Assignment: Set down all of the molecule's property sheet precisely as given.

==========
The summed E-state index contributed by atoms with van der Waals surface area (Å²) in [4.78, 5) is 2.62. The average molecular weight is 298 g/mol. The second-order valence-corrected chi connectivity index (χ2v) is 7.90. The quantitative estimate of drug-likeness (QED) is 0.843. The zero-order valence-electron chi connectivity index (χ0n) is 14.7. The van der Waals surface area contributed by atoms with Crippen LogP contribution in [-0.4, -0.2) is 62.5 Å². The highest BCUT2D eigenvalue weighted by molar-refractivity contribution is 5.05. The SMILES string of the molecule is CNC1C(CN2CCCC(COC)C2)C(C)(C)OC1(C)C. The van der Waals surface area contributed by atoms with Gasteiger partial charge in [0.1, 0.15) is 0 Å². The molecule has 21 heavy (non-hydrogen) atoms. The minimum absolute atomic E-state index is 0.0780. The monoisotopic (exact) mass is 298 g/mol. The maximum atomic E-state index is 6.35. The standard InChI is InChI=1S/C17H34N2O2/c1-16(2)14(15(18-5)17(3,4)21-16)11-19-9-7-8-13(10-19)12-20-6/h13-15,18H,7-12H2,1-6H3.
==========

The summed E-state index contributed by atoms with van der Waals surface area (Å²) in [4.78, 5) is 2.62. The average molecular weight is 298 g/mol. The second-order valence-corrected chi connectivity index (χ2v) is 7.90. The quantitative estimate of drug-likeness (QED) is 0.843. The zero-order valence-electron chi connectivity index (χ0n) is 14.7. The van der Waals surface area contributed by atoms with Crippen LogP contribution in [-0.4, -0.2) is 62.5 Å². The highest BCUT2D eigenvalue weighted by molar-refractivity contribution is 5.05. The SMILES string of the molecule is CNC1C(CN2CCCC(COC)C2)C(C)(C)OC1(C)C. The van der Waals surface area contributed by atoms with Gasteiger partial charge in [0.1, 0.15) is 0 Å². The molecule has 21 heavy (non-hydrogen) atoms. The minimum absolute atomic E-state index is 0.0780. The monoisotopic (exact) mass is 298 g/mol. The maximum atomic E-state index is 6.35. The standard InChI is InChI=1S/C17H34N2O2/c1-16(2)14(15(18-5)17(3,4)21-16)11-19-9-7-8-13(10-19)12-20-6/h13-15,18H,7-12H2,1-6H3.